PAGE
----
The Danish psychologist Edgar Rubin is perhaps best known for developing the optical illusion known as the Rubin vase, shown in the picture to the right. Is it a picture of a black vase, or is it a picture of the white profiles of two people looking at each other? Looking at the picture, one sees either the vase or the two people (although with time and practice one can see both). The picture demonstrates how the same picture can be viewed in different ways, depending on who is looking at it.
Video reflexive ethnography (VRE) is both a method and an intervention and part of the power of VRE comes in its ability to reveal something that previously was hidden from view, similar to the experience one has when looking at the Rubin vase for the first time. For example, one may see only a vase, and the profiles of two people facing each other are hidden from view until the profiles are brought to our attention. In healthcare the same phenomenon occurs, with video playing the role of revealing our actions because video captures both language and non-verbal behaviors. Clinicians across a variety of healthcare settings engage in many, many activities and tasks throughout the day (and night). During any single activity our minds are often occupied by other matters: what is next on the “to do” list or where to find a quick bite of food when the activity has been completed, for example. Even when the activity is video-recorded, although we may initially be very aware of the camera filming our actions, eventually our concentration will drift away from the camera because our minds either focus on the activity at hand or become occupied by other matters. We are unaware of the effect of the video-recording process on what we were doing until we review a video of the activity. When reviewing the video, actions that were hidden become revealed: we may see something that we don’t remember doing or saying, or we may see something that in the moment seemed peripheral to the main activity but in the video seems suddenly very important. Why is that?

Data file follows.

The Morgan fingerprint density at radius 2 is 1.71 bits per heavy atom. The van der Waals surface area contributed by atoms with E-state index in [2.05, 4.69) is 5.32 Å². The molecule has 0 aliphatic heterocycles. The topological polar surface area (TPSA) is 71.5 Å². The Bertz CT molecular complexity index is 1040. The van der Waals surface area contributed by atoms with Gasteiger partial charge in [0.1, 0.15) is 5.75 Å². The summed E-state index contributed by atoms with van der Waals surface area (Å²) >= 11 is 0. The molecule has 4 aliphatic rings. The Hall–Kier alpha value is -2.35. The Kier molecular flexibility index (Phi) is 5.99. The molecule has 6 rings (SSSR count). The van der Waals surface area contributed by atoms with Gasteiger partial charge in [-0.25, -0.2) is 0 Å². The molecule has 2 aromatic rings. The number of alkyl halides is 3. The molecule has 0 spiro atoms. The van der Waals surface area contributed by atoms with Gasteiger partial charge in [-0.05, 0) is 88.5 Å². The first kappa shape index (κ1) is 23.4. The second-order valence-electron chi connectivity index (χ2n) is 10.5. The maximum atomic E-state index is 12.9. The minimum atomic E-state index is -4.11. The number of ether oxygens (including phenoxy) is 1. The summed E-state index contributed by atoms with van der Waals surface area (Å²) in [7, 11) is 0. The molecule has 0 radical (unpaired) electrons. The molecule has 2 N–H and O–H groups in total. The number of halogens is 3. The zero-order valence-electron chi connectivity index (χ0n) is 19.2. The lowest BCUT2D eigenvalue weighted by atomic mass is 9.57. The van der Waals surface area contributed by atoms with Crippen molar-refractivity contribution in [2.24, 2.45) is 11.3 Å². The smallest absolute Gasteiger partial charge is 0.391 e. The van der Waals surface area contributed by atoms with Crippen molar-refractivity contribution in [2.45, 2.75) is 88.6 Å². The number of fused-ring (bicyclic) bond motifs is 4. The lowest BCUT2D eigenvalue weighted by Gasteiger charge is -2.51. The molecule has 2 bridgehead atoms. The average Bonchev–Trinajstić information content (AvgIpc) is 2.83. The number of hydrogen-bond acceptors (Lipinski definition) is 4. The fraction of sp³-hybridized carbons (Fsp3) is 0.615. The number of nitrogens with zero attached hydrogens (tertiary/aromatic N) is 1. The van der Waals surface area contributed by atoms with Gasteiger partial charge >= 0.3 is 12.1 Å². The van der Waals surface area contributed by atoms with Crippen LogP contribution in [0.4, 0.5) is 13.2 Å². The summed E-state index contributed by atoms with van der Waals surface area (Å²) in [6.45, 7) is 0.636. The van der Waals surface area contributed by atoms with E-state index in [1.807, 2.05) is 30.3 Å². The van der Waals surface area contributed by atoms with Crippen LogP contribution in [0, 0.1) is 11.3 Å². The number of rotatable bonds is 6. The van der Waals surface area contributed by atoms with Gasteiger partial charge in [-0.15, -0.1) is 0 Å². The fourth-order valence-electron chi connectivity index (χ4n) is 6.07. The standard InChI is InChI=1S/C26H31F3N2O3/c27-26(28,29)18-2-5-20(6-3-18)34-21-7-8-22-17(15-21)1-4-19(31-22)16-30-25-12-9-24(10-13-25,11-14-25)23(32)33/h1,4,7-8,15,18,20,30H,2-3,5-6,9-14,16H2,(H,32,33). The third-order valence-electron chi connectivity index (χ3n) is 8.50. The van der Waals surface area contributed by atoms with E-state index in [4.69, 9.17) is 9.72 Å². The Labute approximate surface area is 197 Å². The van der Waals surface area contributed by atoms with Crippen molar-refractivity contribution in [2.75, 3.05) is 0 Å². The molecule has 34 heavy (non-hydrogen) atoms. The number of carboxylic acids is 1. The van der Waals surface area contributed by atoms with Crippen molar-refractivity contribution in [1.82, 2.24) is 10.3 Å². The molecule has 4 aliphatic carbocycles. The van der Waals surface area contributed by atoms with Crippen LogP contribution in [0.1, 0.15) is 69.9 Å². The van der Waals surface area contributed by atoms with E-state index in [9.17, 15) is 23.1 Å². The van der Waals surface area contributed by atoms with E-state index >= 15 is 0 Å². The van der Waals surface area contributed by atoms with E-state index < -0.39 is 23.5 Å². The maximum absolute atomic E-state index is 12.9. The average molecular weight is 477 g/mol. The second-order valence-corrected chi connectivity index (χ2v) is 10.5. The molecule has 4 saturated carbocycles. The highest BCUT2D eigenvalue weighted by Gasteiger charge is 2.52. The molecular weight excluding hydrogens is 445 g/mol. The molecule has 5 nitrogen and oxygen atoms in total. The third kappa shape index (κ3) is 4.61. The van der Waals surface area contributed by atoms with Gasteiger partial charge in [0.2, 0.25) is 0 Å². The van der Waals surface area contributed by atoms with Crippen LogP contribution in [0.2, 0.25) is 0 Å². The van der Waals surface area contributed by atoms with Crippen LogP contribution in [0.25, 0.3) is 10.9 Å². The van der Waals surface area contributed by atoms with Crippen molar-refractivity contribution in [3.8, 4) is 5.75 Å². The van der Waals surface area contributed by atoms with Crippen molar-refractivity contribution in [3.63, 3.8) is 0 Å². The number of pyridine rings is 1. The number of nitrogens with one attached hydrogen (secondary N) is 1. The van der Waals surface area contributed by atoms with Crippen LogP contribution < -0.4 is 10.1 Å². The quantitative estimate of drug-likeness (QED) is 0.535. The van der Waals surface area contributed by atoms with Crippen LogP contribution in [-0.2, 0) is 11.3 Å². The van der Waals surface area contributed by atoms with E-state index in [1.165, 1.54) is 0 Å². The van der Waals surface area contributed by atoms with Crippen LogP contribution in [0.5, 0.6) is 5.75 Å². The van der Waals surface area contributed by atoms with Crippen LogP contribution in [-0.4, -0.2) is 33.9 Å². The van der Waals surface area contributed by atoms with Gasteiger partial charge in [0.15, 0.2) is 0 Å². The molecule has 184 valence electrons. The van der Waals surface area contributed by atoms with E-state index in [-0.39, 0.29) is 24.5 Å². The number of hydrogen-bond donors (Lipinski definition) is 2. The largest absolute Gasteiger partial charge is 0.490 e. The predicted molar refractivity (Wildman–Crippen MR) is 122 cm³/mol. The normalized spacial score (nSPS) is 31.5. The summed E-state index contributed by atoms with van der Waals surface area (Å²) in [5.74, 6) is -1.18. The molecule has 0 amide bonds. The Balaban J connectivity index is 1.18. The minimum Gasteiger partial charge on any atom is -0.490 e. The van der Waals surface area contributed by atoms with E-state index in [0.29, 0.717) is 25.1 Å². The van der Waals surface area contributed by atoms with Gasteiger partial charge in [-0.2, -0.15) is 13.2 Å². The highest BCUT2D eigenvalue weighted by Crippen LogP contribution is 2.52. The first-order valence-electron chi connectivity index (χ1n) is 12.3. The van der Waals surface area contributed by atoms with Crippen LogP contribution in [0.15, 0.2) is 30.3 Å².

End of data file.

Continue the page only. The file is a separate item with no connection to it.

Anaïs Nin once said, “We don’t see things as they are. We see things as we are.” Our subjective human natures cannot overcome recall and other biases without help, and this is why video reflexive ethnography can be such a powerful tool. Let’s look at inserting an intravenous line as an example of a clinical activity that may benefit from a video reflexive ethnography lens. Venous catheters are a significant source of infection and the insertion process may contribute to infection risk. Physicians and advanced practice providers insert central venous catheters while nurses usually insert peripheral intravenous catheters. When learning how to insert a venous catheter, our minds are quite focused on the task at hand but with experience and repetition the insertion process takes less conscious effort and the activity becomes a habit. Once we develop a habit, it no longer sits in conscious memory but becomes part of our sub-conscious selves. Without the conscious awareness that characterized learning how to insert a catheter, we may be poor judges of our performance and any risk of infection arising from our performance. However, video reflexive ethnography reveals patterns of behavior that may be missed in real time. Independent video review provides an unvarnished record of the activity, allowing us to develop insights into behaviors that are habitual and thus behaviors that are often habitual and thus enacted without conscious awareness. The ethnographic portion of the method reveals contextual features that were present and either contributed to success or challenges in completing the activity. Reflexivity sessions (discussed in last month’s blog) bring in the opinions of our peers to help interpret and learn from the videos.
In summary, video reflexive ethnography helps us “see” things in a new light, in much the same way as Rubin’s vase. Patients across healthcare settings continue to experience preventable harms such as hospital-acquired infections, physical injury and disability, unplanned hospital readmissions, longer lengths of stay, and death. Despite these ongoing gaps in keeping patients safe, every day in every healthcare organization clinicians find ways to save lives but their safety practices are often invisible to others and sometimes even to themselves. Thus, adapting video reflexive ethnography can refresh and reinvigorate the discussion into how patients can be kept free from harm.